Judge: ‘Grave consequences’ for felony conviction
A 23-year-old former Aspen resident was led from the courtroom in handcuffs Monday after he was sentenced to 90 days in jail for attacking and injuring his girlfriend in April.
Kelby Strohm pleaded guilty to felony second-degree kidnapping in the case and will spend the next four years on supervised probation, according to the sentence from Pitkin County District Judge Chris Seldin.
He also must perform 96 hours of community service, refrain from alcohol, marijuana and drugs, write a letter of apology to the victim and undergo anger-management classes, a mental-health evaluation, a substance-abuse evaluation and a domestic-violence evaluation.
“This makes me think of what you hear as a child on the playground: Why don’t you pick on someone your own size?” Seldin said. “There’s no justification for physical violence and we condemn it in all its forms.”
Strohm, who will serve his sentence at the Pitkin County Jail, left Aspen after the incident with his girlfriend and moved back to his parents’ home in Washington state, said his lawyer, public defender Molly Owens.
Strohm said the incident and its aftermath is “the worst thing I’ve ever gone through” and apologized to the victim, who was present in the courtroom with her mother and supporters.
“The day I was forced to fight for my life, … I lost a lot of myself,” the woman told Seldin.
That included her self-esteem, self-confidence and the ability to feel safe in her home, she said.
The woman and Strohm had been drinking in Aspen the night of the incident, according to police reports. Strohm first allegedly grabbed her by the back of the head and forced her to the ground when she attempted to leave his home.
He dragged her back inside and wouldn’t let her leave. At one point, she ran toward the door to leave, but Strohm caught her and slammed her face into a mirror by the front door, police reports state. After that, he let her go.
When the woman appeared in the courtroom in April, she had a black eye and stitches in her lip.
Both the woman and prosecutor Don Nottingham said it wasn’t the first time Strohm has behaved like that toward women. Owens, however, said there was nothing in his criminal history to indicate such actions.
Seldin pointed out that the felony conviction on his record will be problematic for Strohm.
“As a young man of 23, that will probably have a greater impact on your future than anything I do,” the judge said. “You already have grave consequences for your future.”
Also, the felony conviction leaves no room for error, Seldin said. If Strohm commits another similar crime, “You’ll be in state prison for quite awhile and I know you wouldn’t like that.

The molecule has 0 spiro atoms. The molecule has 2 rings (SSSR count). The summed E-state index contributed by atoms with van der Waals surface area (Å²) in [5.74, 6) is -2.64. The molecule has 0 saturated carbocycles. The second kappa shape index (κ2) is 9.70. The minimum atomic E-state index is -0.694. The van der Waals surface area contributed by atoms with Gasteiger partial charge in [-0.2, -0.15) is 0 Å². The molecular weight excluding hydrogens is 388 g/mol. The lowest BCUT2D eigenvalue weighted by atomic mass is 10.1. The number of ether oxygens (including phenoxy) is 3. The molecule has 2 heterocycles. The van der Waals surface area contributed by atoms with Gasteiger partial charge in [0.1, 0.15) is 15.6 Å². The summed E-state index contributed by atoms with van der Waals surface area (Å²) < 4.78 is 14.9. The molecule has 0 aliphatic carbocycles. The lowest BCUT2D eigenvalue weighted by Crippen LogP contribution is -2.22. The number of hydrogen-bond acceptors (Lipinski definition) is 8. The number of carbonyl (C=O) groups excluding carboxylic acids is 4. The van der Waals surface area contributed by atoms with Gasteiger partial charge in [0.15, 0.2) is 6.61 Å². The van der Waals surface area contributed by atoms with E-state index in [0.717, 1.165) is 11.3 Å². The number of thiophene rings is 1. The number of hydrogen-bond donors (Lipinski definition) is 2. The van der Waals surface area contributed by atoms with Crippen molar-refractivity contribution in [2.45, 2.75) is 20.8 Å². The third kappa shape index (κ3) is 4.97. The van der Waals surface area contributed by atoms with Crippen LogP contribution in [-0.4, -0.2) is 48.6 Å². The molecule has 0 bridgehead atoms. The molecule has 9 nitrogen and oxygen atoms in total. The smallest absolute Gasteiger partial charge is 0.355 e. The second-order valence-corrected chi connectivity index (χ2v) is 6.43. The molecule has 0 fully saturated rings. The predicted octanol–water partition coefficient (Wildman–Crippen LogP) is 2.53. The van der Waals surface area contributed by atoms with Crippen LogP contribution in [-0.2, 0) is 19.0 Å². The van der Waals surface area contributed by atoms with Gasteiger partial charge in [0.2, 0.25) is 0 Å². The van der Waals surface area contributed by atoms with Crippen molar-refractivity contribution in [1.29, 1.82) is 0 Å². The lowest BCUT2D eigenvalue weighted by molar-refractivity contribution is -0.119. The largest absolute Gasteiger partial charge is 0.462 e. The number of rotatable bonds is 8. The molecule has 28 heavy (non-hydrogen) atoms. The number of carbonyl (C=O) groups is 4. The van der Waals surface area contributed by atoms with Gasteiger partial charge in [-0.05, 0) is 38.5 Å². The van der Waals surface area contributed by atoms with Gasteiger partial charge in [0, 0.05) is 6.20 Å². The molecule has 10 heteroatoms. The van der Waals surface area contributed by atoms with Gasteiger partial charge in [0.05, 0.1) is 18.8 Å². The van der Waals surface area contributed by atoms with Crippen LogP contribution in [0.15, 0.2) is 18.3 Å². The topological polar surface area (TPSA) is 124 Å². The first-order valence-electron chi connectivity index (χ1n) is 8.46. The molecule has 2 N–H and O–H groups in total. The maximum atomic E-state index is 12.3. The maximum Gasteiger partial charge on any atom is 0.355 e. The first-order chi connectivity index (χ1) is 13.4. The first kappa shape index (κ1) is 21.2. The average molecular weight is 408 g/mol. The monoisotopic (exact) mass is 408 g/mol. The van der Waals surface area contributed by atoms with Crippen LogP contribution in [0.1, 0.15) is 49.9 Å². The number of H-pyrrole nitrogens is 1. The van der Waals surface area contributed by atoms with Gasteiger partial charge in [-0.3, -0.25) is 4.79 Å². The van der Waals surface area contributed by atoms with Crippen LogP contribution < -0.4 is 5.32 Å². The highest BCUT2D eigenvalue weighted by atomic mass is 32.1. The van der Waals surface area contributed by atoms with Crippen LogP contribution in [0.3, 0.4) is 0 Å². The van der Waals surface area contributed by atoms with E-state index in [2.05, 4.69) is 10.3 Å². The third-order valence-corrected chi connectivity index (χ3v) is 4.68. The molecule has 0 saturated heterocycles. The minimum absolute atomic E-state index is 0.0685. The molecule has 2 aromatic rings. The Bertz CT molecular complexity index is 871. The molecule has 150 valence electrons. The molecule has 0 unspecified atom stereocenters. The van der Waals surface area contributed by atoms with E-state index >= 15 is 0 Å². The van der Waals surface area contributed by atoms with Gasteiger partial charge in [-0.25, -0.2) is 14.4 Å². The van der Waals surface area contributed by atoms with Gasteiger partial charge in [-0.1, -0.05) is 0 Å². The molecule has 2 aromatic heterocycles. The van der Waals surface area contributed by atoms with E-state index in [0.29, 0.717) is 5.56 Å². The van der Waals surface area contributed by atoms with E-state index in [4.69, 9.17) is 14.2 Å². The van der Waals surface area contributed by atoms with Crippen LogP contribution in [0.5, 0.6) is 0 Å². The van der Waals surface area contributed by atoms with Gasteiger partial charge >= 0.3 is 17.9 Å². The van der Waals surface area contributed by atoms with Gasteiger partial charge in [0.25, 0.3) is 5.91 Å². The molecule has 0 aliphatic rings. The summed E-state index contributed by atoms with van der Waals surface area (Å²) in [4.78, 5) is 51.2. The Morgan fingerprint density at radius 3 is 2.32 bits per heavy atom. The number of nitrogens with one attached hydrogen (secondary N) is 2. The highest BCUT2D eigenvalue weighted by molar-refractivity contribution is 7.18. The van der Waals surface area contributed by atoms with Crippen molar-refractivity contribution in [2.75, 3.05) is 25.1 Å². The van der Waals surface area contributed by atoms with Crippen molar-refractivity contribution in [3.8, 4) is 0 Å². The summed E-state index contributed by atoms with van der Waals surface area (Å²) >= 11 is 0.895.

“If that’s any kind of pattern, you better break that pattern.”
Owens said Strohm has taken the incident seriously and remained sober since it occurred.
Strohm’s plea deal called for prosecutors not to ask for prison in his case, though he could have faced between two and six years behind bars for the conviction.
In other court news Monday:
• A bank error that initially helped a former employee of a Roaring Fork Valley temporary agency steal more than $16,000 from the business was too difficult to resist for the struggling man, his lawyer said Monday.
George Wood, 36, was “desperate” at the time thanks to financial setbacks and an on-the-job injury when he walked into a Wells Fargo branch in California in March 2017 without his account number, said Tina Fang, Wood’s public defender. Though he didn’t work for the temp agency anymore, he was still authorized to make withdrawals at the time, she said.
Wells Fargo then made a mistake — “as they have been doing for years” — and gave him the money, which he knew wasn’t his, Fang said.
“He took advantage of the situation,” she said. “He was blinded by desperation.”
He made two withdrawals of more than $8,000 from that California bank and another $8,000 withdrawal from another California bank.
Wood pleaded guilty to misdemeanor theft between $750 and $2,000 and could have faced as long as 18 months in the Pitkin County Jail. Instead Judge Seldin sentenced him to two years of supervised probation and 20 hours of community service.
Wood, who lives in Eagle County, said he plans on paying back the entire $16,287 in restitution.
• A Georgia man will spend the next year on unsupervised probation after pleading guilty to misdemeanor theft.
Malik Moore, 41, was himself the victim of a scam in which he purchased discounted gift cards from someone on Craigslist, said Georgina Melbye, his attorney.
“It was too good to be true,” she said.
Moore allegedly ran up more than $7,000 on a local woman’s credit card, according to court records. Melbye said Moore will pay back all the money he spent. He must also perform 40 hours of community service.
• A 19-year-old Aspen man pleaded guilty Monday to two counts of felony theft for stealing money from a friend’s parent and stealing merchandise from a local store where he worked.
Kaden Gustin admitted Monday he took money that was not his and items from the store that did not belong to him.
He faces between one and three years in prison for each count. He is scheduled to be sentenced in September.
A Garfield County Corrections security guard jogging in New Castle on Sunday survived being attacked by a former prisoner.
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